On-demand shared mobility can play a key role in success of Low Emission Zones, says new study

Posted: 19 September 2023 | | No comments yet

The study outlines that on-demand shared mobility services, together with collective public transport, can help to maximise the net benefits of traffic restriction measures, such as LEZs.

LEZs Returning cities to their rightful owners

Credit: Cabify

A research group at the University of Barcelona (UB), in collaboration with Cabify, has analysed the role that private hire vehicles (PHVs) and taxis could play in implementing low-emission zones (LEZ). So far, LEZs have been implemented in 14 cities in Spain, while another 135 will have to implement them in the coming months.

The study reveals that, together with collective public transport, on-demand shared mobility services – including micro-mobility and personal mobility – can become great allies in the management of efficient mobility that aims to maximise the net benefits of implementing traffic restriction measures, such as LEZs.

According to a report published by The Clean Cities Campaign between 2019 and 2022, the total number of active LEZs in Europe increased by 40%, from 228 to 320. By 2025, 507 LEZs will be in place in Europe (which means a 58% increase compared to June 2022), namely due to new national laws in France, Spain and Poland that mandate or support the adoption of such schemes.

“PHVs and taxis can be a decisive factor in achieving the objectives of reducing pollutant emissions, so it is essential to address them as strategic actors in urban mobility and that local governments take into account their ability to contribute when regulating the LEZ”, says Marc Tarrés, a researcher at the University of Barcelona and co-author of the study.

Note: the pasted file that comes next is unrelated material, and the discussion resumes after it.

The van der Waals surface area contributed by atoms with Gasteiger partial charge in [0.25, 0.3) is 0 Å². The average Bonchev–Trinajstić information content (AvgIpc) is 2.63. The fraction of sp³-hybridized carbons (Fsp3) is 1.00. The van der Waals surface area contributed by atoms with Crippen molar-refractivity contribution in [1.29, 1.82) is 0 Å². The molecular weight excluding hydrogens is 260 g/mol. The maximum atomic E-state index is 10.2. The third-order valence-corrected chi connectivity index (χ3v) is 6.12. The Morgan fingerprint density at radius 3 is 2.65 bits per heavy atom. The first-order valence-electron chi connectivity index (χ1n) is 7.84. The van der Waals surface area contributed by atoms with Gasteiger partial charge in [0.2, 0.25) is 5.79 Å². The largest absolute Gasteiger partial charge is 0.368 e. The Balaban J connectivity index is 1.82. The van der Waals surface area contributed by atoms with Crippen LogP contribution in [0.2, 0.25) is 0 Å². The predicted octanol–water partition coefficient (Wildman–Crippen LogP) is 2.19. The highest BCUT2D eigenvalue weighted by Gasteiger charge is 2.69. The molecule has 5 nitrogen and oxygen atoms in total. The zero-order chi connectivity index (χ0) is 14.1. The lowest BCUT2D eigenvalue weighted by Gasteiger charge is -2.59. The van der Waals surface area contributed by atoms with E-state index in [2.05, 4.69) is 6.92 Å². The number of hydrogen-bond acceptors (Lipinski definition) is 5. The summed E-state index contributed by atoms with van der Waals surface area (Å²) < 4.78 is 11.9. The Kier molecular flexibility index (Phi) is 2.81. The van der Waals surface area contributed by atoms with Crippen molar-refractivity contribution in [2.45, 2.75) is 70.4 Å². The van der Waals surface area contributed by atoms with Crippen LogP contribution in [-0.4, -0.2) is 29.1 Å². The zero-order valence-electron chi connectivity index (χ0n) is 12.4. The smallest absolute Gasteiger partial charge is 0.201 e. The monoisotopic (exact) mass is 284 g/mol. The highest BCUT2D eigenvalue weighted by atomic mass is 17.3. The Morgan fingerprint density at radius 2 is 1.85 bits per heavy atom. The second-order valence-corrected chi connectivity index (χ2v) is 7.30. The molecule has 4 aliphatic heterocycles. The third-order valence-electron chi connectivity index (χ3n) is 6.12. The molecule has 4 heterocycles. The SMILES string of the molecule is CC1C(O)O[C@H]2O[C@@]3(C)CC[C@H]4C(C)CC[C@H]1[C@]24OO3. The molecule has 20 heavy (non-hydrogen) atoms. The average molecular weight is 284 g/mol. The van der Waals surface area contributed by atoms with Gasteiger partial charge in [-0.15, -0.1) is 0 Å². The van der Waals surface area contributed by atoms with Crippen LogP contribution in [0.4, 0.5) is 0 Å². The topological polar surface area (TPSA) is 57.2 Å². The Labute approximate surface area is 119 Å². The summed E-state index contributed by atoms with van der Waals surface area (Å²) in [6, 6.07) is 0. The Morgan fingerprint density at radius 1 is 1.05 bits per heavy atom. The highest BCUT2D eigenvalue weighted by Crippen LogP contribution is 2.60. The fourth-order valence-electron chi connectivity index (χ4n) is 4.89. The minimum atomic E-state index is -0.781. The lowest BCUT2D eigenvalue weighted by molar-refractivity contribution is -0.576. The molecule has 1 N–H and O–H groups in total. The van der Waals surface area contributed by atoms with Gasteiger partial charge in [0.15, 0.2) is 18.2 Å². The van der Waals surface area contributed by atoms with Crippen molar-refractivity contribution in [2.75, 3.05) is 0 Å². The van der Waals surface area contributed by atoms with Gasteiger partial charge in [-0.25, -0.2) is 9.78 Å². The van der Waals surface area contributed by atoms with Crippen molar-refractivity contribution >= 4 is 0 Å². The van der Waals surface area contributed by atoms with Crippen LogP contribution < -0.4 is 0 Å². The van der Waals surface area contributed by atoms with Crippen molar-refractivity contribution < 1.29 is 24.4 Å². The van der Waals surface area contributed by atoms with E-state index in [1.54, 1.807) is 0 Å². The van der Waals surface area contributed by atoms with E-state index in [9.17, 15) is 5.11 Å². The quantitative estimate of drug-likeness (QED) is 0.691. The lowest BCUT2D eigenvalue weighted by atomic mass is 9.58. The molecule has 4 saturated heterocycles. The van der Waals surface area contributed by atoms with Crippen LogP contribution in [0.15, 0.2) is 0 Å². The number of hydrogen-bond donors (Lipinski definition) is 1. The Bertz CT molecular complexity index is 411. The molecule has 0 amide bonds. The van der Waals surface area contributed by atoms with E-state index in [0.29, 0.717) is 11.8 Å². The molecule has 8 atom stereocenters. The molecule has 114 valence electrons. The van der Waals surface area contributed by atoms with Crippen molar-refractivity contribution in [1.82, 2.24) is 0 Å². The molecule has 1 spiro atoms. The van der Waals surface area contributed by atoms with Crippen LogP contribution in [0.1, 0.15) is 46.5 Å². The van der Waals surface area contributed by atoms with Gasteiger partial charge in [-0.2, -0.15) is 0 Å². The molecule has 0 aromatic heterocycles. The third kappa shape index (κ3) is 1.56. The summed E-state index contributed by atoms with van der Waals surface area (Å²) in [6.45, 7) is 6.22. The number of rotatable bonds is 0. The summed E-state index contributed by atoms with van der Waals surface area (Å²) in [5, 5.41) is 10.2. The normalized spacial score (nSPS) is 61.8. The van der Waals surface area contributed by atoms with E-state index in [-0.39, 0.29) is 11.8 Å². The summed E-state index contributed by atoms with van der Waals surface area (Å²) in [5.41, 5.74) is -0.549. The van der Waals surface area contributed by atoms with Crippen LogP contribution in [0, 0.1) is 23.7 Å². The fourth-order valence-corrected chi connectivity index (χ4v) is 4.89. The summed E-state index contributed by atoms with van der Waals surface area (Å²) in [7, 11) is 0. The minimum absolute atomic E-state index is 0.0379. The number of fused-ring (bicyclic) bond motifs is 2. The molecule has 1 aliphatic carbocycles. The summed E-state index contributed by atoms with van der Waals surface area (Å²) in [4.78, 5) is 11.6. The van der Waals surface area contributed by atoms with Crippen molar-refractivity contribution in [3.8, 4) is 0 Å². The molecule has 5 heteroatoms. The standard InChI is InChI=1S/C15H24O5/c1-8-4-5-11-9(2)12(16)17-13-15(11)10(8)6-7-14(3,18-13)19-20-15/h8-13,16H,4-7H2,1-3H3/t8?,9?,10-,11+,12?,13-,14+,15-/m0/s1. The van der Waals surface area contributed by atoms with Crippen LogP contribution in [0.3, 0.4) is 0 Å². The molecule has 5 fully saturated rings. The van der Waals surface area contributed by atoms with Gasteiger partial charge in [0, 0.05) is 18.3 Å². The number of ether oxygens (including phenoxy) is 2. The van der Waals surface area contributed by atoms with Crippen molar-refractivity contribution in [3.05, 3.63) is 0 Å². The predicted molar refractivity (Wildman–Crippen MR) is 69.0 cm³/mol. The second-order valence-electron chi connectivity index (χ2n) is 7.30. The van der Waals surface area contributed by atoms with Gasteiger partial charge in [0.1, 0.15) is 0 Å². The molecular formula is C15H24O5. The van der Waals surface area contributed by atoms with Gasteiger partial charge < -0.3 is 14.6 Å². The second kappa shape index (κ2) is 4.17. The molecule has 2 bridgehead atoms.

In practice, the evidence shows that LEZs reduce pollution because they encourage vehicle fleet renewal. Still, they do not always reduce traffic levels or congestion, either because the purchase of new vehicles allows circumventing the restriction or because of a traffic shift from the restricted to the unrestricted zone. Therefore, it is necessary to complement the LEZs with other measures, such as improved collective public transport services. However, the necessary resources are not always available to achieve this objective.

The study confirms that on-demand mobility services (PHV and taxis) can become a better mobility alternative than collective public transport for some demand segments; complement collective public transport; achieve a more efficient match between supply and demand than collective public transport through digital platforms; promote a lower demand for privately owned vehicles; and contribute to a better traffic composition.

Likewise, on-demand mobility services and digital platforms increase the efficiency of the chauffeur-driven transport vehicle sector by using less polluting vehicles, traveling a shorter empty distance between services or having a system that discriminates between peak and off-peak hours.

PHVs and taxis are also essential for the mobility of citizens who cannot drive, either due to disability, lack of license, age or alcohol consumption, among other reasons.

“PHVs and taxis can compete with public transport when it is deficient or complement it, facilitate the ‘last mile’ and cover underutilised routes,” says Xavier Fageda, a researcher at the University of Barcelona and co-author of the study. In addition, they can reduce the purchase of private vehicles by up to 3%. PHVs, taxis, car-sharing and bike-sharing services reduce congestion and CO2 emissions, with a decrease of up to 7% in congestion and 6% in emissions, making them an efficient tool to implement LEZs.

This research, in collaboration with Cabify, was commissioned by the Fundació Bosch i Gimpera (FBG) of the University of Barcelona to the Research Group on Governments and Markets (GiM) of the Faculty of Economics and Business of the UB, the Observatory of Analysis and Evaluation of Public Policies and the Research Group New Regulations in Urban Transport (NURETU) of the Faculty of Law of the UB.